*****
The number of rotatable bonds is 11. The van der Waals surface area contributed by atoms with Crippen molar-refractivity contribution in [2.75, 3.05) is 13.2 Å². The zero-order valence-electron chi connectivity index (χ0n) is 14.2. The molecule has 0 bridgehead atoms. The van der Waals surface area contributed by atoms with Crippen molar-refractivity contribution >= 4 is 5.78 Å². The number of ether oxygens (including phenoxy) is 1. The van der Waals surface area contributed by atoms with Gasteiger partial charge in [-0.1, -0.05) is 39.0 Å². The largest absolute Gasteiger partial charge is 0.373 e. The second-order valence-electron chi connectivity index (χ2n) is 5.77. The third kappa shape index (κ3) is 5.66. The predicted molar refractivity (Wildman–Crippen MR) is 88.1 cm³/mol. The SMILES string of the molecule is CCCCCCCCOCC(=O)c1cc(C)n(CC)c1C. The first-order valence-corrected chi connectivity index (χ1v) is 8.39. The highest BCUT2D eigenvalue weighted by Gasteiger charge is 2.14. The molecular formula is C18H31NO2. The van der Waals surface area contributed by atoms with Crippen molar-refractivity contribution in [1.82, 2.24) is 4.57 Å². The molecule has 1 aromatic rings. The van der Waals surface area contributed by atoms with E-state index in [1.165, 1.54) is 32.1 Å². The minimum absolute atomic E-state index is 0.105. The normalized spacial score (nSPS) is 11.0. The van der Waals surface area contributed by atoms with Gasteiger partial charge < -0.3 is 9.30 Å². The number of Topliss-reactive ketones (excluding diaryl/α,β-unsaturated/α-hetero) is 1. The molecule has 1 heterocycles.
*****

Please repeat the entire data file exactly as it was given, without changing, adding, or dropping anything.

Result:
The number of rotatable bonds is 11. The van der Waals surface area contributed by atoms with Crippen molar-refractivity contribution in [2.75, 3.05) is 13.2 Å². The zero-order valence-electron chi connectivity index (χ0n) is 14.2. The molecule has 0 bridgehead atoms. The van der Waals surface area contributed by atoms with Crippen molar-refractivity contribution >= 4 is 5.78 Å². The number of ether oxygens (including phenoxy) is 1. The van der Waals surface area contributed by atoms with Gasteiger partial charge in [-0.1, -0.05) is 39.0 Å². The largest absolute Gasteiger partial charge is 0.373 e. The second-order valence-electron chi connectivity index (χ2n) is 5.77. The third kappa shape index (κ3) is 5.66. The predicted molar refractivity (Wildman–Crippen MR) is 88.1 cm³/mol. The SMILES string of the molecule is CCCCCCCCOCC(=O)c1cc(C)n(CC)c1C. The first-order valence-corrected chi connectivity index (χ1v) is 8.39. The highest BCUT2D eigenvalue weighted by Gasteiger charge is 2.14. The molecular formula is C18H31NO2. The van der Waals surface area contributed by atoms with Crippen molar-refractivity contribution in [1.82, 2.24) is 4.57 Å². The molecule has 1 aromatic rings. The van der Waals surface area contributed by atoms with E-state index in [1.165, 1.54) is 32.1 Å². The minimum absolute atomic E-state index is 0.105. The normalized spacial score (nSPS) is 11.0. The van der Waals surface area contributed by atoms with Gasteiger partial charge < -0.3 is 9.30 Å². The number of Topliss-reactive ketones (excluding diaryl/α,β-unsaturated/α-hetero) is 1. The molecule has 1 heterocycles.